This review suggests that patients with heart failure should receive prompt follow-up after hospitalization, and eHealth interventions have the potential to improve their quality of life.
The article “Posthospitalization Follow-Up of Patients With Heart Failure Using eHealth Solutions: Restricted Systematic Review” was published in the Journal of Medical Internet Research (JMIR) in August 2022.
The article is a restricted, systematic review that informs the further work in the project eHealth @ Hospital-2-Home at the University of Stavanger.
Heart failure (HF) is a clinical syndrome with high incidence rates, a substantial symptom and treatment burden, and a significant risk of readmission within 30 days after hospitalization. The COVID-19 pandemic has revealed the significance of using eHealth interventions to follow up on the care needs of patients with HF to support self-care, increase quality of life (QoL), and reduce readmission rates during the transition between hospital and home.
The aims of this review are to summarize research on the content and delivery modes of HF posthospitalization eHealth interventions, explore patient adherence to the interventions, and examine the effects on the patient outcomes of self-care, QoL, and readmissions.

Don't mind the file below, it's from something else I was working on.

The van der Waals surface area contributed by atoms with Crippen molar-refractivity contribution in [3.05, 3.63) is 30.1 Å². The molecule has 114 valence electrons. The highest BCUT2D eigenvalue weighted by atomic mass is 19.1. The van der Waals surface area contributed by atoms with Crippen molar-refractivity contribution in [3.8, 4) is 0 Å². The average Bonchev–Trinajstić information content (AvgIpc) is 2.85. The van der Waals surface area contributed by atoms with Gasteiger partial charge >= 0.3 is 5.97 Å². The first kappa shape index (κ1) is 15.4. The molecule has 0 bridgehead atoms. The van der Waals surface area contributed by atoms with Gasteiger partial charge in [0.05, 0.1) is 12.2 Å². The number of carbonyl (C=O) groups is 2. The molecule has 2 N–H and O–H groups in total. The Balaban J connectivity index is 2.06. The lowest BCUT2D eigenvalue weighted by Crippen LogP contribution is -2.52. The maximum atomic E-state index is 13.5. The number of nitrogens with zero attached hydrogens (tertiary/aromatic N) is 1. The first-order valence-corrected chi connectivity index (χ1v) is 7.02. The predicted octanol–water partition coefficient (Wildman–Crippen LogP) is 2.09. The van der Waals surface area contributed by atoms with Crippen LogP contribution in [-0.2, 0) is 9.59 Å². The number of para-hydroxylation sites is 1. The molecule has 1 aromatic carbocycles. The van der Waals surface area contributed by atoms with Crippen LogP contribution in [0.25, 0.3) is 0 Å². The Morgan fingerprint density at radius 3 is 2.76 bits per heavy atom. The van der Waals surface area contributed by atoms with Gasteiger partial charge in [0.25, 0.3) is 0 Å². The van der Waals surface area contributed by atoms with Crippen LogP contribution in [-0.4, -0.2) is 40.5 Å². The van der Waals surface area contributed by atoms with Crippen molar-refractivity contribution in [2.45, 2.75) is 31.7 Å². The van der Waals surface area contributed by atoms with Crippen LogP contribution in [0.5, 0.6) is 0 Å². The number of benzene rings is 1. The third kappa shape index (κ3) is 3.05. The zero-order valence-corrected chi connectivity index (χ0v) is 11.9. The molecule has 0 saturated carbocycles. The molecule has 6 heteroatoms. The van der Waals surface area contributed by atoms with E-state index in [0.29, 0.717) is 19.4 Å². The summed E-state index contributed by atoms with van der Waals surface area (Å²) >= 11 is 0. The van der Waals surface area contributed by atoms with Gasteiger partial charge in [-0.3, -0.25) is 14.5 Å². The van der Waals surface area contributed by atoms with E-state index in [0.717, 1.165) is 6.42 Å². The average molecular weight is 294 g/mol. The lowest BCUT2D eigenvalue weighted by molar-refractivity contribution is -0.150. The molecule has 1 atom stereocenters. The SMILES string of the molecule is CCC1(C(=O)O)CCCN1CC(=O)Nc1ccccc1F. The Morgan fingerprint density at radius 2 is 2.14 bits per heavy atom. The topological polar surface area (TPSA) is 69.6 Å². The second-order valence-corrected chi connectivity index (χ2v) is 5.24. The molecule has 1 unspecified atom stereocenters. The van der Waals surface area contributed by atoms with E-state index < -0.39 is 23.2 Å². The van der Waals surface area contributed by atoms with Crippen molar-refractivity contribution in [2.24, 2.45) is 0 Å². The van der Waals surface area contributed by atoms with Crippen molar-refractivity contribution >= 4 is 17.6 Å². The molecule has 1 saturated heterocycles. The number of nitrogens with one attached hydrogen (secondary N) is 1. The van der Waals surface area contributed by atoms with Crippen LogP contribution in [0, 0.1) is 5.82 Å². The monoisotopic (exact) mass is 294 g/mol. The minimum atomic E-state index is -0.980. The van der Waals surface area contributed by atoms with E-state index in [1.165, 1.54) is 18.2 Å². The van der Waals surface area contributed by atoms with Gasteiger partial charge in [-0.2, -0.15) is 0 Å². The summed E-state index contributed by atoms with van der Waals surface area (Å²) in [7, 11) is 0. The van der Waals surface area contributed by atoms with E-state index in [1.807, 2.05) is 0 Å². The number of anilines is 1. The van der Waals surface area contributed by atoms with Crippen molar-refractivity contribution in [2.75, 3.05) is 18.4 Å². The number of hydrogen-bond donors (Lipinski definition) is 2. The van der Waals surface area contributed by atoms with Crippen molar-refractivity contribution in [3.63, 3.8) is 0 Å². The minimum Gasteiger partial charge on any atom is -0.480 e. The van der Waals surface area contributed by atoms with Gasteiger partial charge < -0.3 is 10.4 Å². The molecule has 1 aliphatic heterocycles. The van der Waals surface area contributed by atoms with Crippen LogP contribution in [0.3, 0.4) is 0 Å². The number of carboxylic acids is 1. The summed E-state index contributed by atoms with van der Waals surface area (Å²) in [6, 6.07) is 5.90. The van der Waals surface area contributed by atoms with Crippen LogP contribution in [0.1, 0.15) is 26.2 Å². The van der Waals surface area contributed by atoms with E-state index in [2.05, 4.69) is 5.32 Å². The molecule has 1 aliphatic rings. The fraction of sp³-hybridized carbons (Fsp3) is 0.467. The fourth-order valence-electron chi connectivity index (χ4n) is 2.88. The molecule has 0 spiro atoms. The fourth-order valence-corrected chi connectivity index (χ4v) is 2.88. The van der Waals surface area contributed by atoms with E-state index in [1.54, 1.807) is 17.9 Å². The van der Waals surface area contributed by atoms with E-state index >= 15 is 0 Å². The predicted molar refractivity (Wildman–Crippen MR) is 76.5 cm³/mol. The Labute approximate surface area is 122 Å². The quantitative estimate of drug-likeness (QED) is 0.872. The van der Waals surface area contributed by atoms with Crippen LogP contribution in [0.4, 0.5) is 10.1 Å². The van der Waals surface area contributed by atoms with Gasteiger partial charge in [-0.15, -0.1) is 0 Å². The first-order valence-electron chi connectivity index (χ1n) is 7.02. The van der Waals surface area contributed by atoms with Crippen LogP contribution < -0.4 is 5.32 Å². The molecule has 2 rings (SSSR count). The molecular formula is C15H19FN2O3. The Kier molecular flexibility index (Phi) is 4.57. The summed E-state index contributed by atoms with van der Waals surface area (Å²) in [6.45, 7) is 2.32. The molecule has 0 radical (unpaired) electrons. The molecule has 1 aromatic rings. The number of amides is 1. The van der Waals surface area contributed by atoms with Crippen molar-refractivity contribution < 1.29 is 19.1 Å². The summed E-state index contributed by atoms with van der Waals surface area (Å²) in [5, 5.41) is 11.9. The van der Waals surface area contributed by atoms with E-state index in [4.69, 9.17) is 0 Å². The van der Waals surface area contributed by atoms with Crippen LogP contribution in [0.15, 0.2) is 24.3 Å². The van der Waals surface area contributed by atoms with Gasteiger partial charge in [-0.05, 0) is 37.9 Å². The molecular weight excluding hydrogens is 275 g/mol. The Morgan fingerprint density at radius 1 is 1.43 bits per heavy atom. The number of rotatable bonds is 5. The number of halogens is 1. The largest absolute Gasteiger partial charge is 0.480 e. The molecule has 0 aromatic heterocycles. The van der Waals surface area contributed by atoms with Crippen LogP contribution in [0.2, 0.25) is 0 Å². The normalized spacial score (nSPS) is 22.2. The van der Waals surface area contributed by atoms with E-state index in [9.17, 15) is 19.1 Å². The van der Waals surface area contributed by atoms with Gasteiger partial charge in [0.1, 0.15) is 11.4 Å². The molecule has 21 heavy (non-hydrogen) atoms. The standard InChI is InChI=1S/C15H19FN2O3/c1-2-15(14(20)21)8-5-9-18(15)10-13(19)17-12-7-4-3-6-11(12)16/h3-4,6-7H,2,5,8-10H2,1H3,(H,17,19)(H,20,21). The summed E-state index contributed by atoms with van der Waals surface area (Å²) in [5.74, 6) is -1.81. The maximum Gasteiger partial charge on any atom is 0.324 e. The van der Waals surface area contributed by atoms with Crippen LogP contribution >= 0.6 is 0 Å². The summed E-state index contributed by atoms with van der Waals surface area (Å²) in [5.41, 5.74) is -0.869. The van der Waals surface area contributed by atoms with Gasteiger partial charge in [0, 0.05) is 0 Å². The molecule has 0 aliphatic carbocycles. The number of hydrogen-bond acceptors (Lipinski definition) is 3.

A restricted systematic review study design was used. Literature searches and reviews followed the (PRISMA-S) Preferred Reporting Items for Systematic Reviews and Meta-Analyses literature search extension checklist, and the CINAHL, MEDLINE, Embase, and Cochrane Library databases were searched for studies published between 2015 and 2020. The review process involved 3 groups of researchers working in pairs. The Mixed Methods Appraisal Tool was used to assess the included studies’ methodological quality. A thematic analysis method was used to analyze data extracted from the studies.
A total of 18 studies were examined in this review. The studies were published between 2015 and 2019, with 56% (10/18) of them published in the United States. Of the 18 studies, 16 (89%) were randomized controlled trials, and 14 (78%) recruited patients upon hospital discharge to eHealth interventions lasting from 14 days to 12 months. The studies involved structured telephone calls, interactive voice response, and telemonitoring and included elements of patient education, counseling, social and emotional support, and self-monitoring of symptoms and vital signs. Of the 18 studies, 11 (61%) provided information on patient adherence, and the adherence levels were 72%-99%. When used for posthospitalization follow-up of patients with HF, eHealth interventions can positively affect QoL, whereas its impact is less evident for self-care and readmissions.
This review suggests that patients with HF should receive prompt follow-up after hospitalization and eHealth interventions have the potential to improve these patients’ QoL. Patient adherence in eHealth follow-up trials shows promise for successful future interventions and adherence research. Further studies are warranted to examine the effects of eHealth interventions on self-care and readmissions among patients with HF.
Department of Quality and Health Technology